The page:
s2i Report for Math. In similar fashion, the s2i Report for math pulls scores from the aMath and selected earlyMath subtests (K-1) or CBMmath Automaticity and Process (2-8) assessments, using measures that represent the most commonly taught content for each grade level. Like the reading version, this report compares each student’s scores on the selected measures and indicates which students might benefit from intervention in what mathematics skill areas. The aMath assessment includes items representing a broad spectrum of all math skills, including the core skill areas included in the Common Core State Standards. These areas are: (a) counting and cardinality, (b) operations and algebraic thinking, (c) number and operations in base ten, (d) number and operations – fractions, (e) measurement and data, and (f) geometry.  As for reading, the earlyMath and CBMmath measures indicate a student’s performance on a narrower range of specific math skills.

Using the s2i Reports for reading and math provides two main benefits for teachers. First, these reports automatically compare student performance on multiple measures and provide information about the general reliability of each score. Importantly, these reports display the students’ scores side-by-side so that teachers can quickly view them in one place. The second benefit of the s2i report is that it can provide detailed suggestions about what type of instruction or intervention and progress monitoring each student needs. Such recommendations are an optional feature of the report and are based on the specific intervention tools and are available in the school or district. In order to use the intervention feature, the FAST™ district or school manager needs to enter the names of those interventions available locally.

S2i Report: Layout

Below are screenshots of both the reading and math s2i Reports. Under each picture is a detailed list of all of the features in each report.

Screening to Intervention (s2i) Report for Reading

Screening to Intervention (s2i) Report for Math

  1. School, grade, class information
  2. Screening period
  3. Accuracy rating (ACC):
  1. Reading:
  1. earlyReading for grades K-1, or from
  2. CBMreading or AUTOreading score for grades 2-8
  • Math:
  • .earlyMath for grades K-1, or from
  • CBMmath Automaticity score for grades 2-3
  1. Automaticity rating (AUTO) –
  • . Reading:
    • .Composite score in earlyReading for grades K-1, or from
    • CBMreading or AUTOreading score for grades 2-8
  1. Math:
    • .Composite score in earlyMath for grades K-1, or from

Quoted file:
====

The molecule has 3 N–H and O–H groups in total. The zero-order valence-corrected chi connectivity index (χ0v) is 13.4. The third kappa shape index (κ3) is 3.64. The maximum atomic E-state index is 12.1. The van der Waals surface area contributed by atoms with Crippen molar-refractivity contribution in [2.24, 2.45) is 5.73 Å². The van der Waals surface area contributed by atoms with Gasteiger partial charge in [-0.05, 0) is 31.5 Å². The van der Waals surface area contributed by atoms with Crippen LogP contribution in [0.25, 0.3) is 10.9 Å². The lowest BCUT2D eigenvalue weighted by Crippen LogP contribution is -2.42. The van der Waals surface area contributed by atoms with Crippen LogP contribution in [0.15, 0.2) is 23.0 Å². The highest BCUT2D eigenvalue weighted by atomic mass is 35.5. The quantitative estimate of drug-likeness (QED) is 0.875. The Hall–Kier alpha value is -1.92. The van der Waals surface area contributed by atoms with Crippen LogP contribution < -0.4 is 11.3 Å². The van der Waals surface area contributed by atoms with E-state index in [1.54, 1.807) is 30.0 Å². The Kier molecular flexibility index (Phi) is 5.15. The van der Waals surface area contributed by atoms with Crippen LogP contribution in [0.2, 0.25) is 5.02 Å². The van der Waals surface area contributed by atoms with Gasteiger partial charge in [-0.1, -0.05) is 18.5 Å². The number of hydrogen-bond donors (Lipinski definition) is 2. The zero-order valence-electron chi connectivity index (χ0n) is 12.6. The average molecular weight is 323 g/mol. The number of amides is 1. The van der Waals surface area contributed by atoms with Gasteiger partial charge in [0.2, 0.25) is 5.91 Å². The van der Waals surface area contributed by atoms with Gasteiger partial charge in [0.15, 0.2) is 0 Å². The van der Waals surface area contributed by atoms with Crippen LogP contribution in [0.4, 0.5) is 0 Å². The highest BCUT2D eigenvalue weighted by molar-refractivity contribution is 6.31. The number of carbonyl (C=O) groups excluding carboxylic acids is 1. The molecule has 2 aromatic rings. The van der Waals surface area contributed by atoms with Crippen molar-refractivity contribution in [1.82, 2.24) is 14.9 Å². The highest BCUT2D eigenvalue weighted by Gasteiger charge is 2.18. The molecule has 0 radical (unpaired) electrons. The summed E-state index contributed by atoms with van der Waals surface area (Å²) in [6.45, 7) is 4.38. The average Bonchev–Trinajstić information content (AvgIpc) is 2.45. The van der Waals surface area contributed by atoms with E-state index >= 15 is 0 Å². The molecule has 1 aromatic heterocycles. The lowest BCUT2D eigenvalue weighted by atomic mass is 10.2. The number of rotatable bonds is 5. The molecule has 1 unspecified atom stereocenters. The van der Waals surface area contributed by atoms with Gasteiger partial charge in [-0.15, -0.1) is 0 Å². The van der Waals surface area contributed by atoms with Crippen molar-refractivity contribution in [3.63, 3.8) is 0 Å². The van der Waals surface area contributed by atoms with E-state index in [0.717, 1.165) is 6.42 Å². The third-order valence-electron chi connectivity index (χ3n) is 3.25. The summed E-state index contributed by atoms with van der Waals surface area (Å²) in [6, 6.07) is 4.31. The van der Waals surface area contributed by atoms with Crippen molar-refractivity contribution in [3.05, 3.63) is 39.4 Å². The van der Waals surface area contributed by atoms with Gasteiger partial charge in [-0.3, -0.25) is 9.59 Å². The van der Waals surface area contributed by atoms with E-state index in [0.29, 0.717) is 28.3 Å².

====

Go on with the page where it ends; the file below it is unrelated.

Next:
• CBMmath Automaticity score for grades 2-3
  1. Reading: Broad rating (BRD) – aReading score

Math: Process (PROC) – CBMmath Process score

  1. Reading: Score comparisons (based on aReading performance) available for other reading indications (i.e. Lexile, Basal, F&P etc.)

Math: Broad rating (BRD) – aMath score

  1. Recommended intervention area: ACC, AUTO or BRD. ON-TRK indicates the student is on-track for performance at grade level.
  2. Suggested intervention (this list will have information only if set up in advance)
  3. Recommendations for Progress Monitoring:
  4. Tier Level – Based on local norms, this suggests the tier at which interventions may be most appropriate. NOTE: FAST does not offer a Tier 3 assignment as that is decided by the district on a student by student basis.
    1. Tier 1 (equal to or above the 30th percentile) suggest school or district wide support may be appropriate.
    2. Tier 1+ (below the 30th percentile, but equal to or above the 20th percentile) suggests individual support desired, if resources allow, but school or district wide support is also appropriate.
    3. Tier 2 (below the 20th percentile) individual support is recommended.
  5. Frequency: Suggested frequency for progress monitoring based on Tier assignment
  6. Measure: Suggested progress monitoring measure based on skill level
  7. Goal: Suggested weekly score gain needed by the student in order to reach the end of year benchmark
  8. Existing progress monitoring groups
  9. The student’s current progress monitoring group (if any). Clicking on the name of the PM Group will take you to that group’s FAST™ page.
  10. Recommended progress monitoring group to use for continual progress monitoring

17 -19. Additional features to add students to groups or view the data differently